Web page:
Serial killers receive nicknames for lots of different reasons, and many have interesting stories behind how they got their monikers. Some murderers, like Bible John or the Alphabet Killer, have never been identified, so the press and law enforcement came with sobriquets to help them refer to these unknown offenders.
Other murderers, like the Lipstick Killer and the Red Spider, got their nicknames because of the messages they wrote about their crimes, while the Vampire of Sacramento and the Eyeball Killer received their monikers due to the depraved acts they committed against their victims after death.
In the case of the Chessboard Killer, he got his moniker based on the number of people he wanted to kill, while Aunt Thally was given her nickname by her fellow inmates as a dark nod to the murders she committed.
There are also interesting stories behind how the Black Magic Killer, the Brides in the Bath Murderer, the Scorecard Killer, and Metal Fang all got their nicknames, from the reasons behind their killings and their methods of murder to the records they kept and their personal appearances. In every case, their stories are even more horrifying than their names.
Metal FangPhoto: via YouTube
Nikolai Dzhumagaliev was convicted of murdering seven women in Kazakhstan, then the Soviet Union, from 1979 to 1980, raping his victims in a public place like a park and then using a knife or an axe to end their lives. He also dismembered the women’s corpses and took pieces of their bodies to his home where he cooked and ate their remains. Dzhumagaliev’s crimes were discovered when the people he invited to a dinner party found their host dismembering the body of another guest in a spare bedroom.
The cannibal, who was dubbed "Metal Fang" due to the metal front teeth doctors had used to replace teeth he’d lost in fight when he was younger, was found not guilty by reason of insanity in 1981, and he was sent to a mental hospital to receive treatment for schizophrenia. In 1989, Dzhumagaliev escaped from custody while being moved to another facility, and he was on the lam for two years until he was recaptured.
Shortly before Christmas 2015, the killer known as Metal Fang allegedly escaped once again, and some people consider him a suspect in the disappearance of 22-year-old Saida Akzhanova, who went missing less than two weeks after 63-year-old Dzhumagaliev reportedly left the mental hospital.
The Vampire Of SacramentoPhoto: Sacramento Sheriff's Department
From December 1977 to to January 1978, 27-year-old Richard Chase (who had spent time in mental institution after attempting to inject animal blood into his veins) terrorized the residents of Sacramento, California, when he murdered six people, including a pregnant woman and a 22-month-old boy. Prior to the killings, Chase had been diagnosed with paranoid schizophrenia, and became increasingly unstable after he stopped taking the medication he had been prescribed to treat his serious mental health issues. Chase killed his victims by shooting them with a handgun or stabbing them with a knife, but he earned the nickname the "Vampire of Sacramento" for engaging in cannibalism and necrophilia. After murdering Teresa Griffin, he drained blood from her body into an empty yogurt container, then drank the contents of the cup.
Chase's reign of terror finally came to an end on January 27, 1978, when he was seen leaving the home of Evelyn Miroth, and he was tried and convicted of six counts of murder. Despite his history of mental illness, he was sentenced to death, but on December 26, 1980, Chase was found dead in his cell after taking an overdose of antidepressants.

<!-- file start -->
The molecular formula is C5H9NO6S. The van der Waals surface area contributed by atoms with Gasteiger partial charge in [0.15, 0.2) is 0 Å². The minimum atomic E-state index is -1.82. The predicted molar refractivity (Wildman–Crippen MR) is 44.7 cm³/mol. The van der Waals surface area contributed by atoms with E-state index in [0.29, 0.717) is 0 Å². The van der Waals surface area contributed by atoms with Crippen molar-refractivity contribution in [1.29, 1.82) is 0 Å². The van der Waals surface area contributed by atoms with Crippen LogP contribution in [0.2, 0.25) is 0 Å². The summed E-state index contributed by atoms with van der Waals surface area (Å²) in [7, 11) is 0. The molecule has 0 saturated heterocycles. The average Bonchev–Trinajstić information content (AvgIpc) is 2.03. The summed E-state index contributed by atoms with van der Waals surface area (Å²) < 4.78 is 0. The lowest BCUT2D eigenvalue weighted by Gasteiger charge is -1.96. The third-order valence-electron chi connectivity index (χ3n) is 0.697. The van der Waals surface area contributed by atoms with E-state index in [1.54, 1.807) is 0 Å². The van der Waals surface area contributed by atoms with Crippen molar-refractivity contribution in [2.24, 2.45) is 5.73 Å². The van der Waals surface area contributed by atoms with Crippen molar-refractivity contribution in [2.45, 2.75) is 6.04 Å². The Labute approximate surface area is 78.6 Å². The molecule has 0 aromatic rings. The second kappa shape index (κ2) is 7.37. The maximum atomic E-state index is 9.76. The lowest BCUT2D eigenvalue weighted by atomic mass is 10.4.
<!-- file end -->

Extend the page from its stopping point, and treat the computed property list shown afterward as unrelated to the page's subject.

The Eyeball KillerPhoto: Dallas Sheriff's Department
From December 1990 to March 1991 in Dallas, Texas, three women were murdered. When the lifeless bodies of Mary Pratt, Susan Peterson, and Shirley Williams were discovered, the authorities found they had all died from gunshot wounds. However, upon further inspection, the medical examiner realized all three victims shared another disturbing commonality: their eyeballs had been surgically removed from the sockets, leading their unidentified murderer to be called the "Eyeball Killer."
A local man, Charles Frederick Albright, was arrested on March 22, 1991, and while he was charged with all three killings, he was only convicted of murdering Williams. Investigators learned that Albright's obsession with eyes began when his mother introduced him to taxidermy as a young boy, a hobby that taught him the skills he needed to remove his victims' eyes with precision. On December 19, 1991, Albright was sentenced to life in prison, so it's unlikely he'll ever get the chance to prey upon any additional women.
The Chessboard KillerPhoto: via YouTube
Alexander Pichushkin committed his first known in 1992 when he was only 18, and he went on to kill at least 48 more people before he was finally apprehended in 2006. Born in Moscow in 1974, Puchuskin was taught how to play chess by his grandfather when he was a boy and he excelled at the game. He regularly challenged adults to games in the city's Bitsa Park.
In 2001, Pichuskin started murdering people at an alarming rate, often by enticing homeless old men to follow him to secluded places in Bitsa Park with the offer of vodka. Then Pichuskin would bludgeon them to death with a hammer and force vodka bottles into the holes in their skulls. While many of his victims were elderly men, he also killed women, children, and younger male victims, all in an attempt to murder 64 people for each of the squares on a chessboard, a goal that earned him the nickname the "Chessboard Killer."
Thankfully, Pichuskin was finally apprehended when surveillance cameras captured him on a train platform with Marina Moskalyova shortly before she was murdered. 32-year-old Pichuskin was arrested on June 16, 2006, and he was tried and convicted of 49 counts of murder and 3 counts of attempted murder and sentenced to life in prison for his crimes.